DRACUT — As one of four top candidates for the Dracut Police Chief opening, Hooksett, N.H. Police Chief Peter Bartlett said he is very humbled to be in this position.
“I’m looking forward to the process,” he told The Sun recently. “It would be a great opportunity for me to grow a little bit and continue working in a profession that I really love. Hooksett, like Dracut, had some similar challenges when I got here and I see those challenges in Dracut and I believe that it’s an opportunity for me to grow in my profession while working in a community that seems deeply interested in their public safety.”
Bartlett has been the chief of the Hooksett PD for almost four and a half years and his career in law enforcement spans back to 1987 when he was hired by the Manchester Police Department. Two years later, Bartlett was assigned to the Special Investigations Unit where he worked as an undercover narcotics detective, according to a biography posted on the Hooksett Police Department’s Facebook page. He and two other officers, as part of one of the first Mountain Bike Units in New Hampshire, were awarded the Chief’s Achievement Award for making 267 felony drug arrests in a three-month summer period in 1993.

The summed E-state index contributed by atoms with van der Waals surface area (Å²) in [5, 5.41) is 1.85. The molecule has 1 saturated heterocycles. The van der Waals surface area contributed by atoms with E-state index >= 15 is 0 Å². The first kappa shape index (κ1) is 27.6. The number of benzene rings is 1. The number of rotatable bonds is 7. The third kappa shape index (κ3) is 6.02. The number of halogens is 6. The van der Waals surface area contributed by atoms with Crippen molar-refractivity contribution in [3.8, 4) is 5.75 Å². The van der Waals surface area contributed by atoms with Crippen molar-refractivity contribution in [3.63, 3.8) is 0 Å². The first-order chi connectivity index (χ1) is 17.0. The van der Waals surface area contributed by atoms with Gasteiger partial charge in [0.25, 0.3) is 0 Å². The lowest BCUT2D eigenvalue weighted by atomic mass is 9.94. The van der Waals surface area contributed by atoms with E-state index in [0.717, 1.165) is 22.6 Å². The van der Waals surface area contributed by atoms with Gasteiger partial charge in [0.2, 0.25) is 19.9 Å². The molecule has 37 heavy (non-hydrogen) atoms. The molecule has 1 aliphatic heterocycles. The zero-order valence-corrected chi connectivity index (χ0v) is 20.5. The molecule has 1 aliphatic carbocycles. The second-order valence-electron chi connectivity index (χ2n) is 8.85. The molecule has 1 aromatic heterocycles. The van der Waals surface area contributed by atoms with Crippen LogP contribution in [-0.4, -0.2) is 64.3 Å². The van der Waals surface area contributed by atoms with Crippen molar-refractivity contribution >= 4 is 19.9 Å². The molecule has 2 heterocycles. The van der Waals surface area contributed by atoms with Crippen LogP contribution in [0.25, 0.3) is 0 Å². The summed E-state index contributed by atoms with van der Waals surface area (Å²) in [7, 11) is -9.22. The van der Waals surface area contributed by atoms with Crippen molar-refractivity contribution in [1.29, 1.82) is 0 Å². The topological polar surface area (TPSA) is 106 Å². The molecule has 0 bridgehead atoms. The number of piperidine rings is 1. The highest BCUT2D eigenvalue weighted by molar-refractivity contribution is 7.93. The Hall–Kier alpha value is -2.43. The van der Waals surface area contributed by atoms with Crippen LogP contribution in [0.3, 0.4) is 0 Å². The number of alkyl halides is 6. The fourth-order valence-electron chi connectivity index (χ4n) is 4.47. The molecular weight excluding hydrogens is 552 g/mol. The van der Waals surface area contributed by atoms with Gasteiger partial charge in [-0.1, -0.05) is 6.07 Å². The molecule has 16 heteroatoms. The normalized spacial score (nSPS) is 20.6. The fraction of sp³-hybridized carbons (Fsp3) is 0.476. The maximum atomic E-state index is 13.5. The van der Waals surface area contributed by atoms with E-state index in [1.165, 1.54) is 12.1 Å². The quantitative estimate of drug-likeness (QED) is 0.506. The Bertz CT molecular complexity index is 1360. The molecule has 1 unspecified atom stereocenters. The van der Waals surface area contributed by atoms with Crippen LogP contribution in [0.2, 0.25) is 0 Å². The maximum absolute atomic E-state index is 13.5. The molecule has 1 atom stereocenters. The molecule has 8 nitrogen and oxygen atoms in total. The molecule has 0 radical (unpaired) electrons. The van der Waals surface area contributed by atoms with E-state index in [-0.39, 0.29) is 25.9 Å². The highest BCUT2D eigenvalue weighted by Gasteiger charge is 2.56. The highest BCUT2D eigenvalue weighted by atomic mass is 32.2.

The hiring of a new police chief in Dracut follows what has been an era fraught with turmoil within the agency. Town Manager Jim Duggan has been working to turn things around through a reorganization of the police department’s command structure.
The other candidates that are being considered for the top cop job are: Russell Stevens, the police chief in the affluent North Shore community of Hamilton; Peabody police Capt. Scott Richards; and Richard Bailey, assistant director at Public Safety Strategies Group LLC.
In his research on Dracut, Bartlett said he found similarities between the town and Hooksett, including the fight against the opioid crisis and the internal problems.
“When I arrived in Hooksett almost four and a half years ago, Hooksett was facing similar challenges internally and with public image, much like what I know of Dracut and I believe that with those similarities come an opportunity for me to try and correct these similar issues,” he said. “Something I found about Hooksett: I have great people working here. This is a great community that I work for and some of the challenges we’ve faced, we’ve faced them together and I’m hoping that in Dracut it would be the same. Together as an agency, we would conquer these challenges.”
Bartlett is a graduate of the FBI National Academy 264th Session in Quantico, VA, and is a board member and control chief for the Central New Hampshire Special Operations Unit, a regional SWAT team in Merrimack County.
Follow Amaris Castillo on Twitter @AmarisCastillo.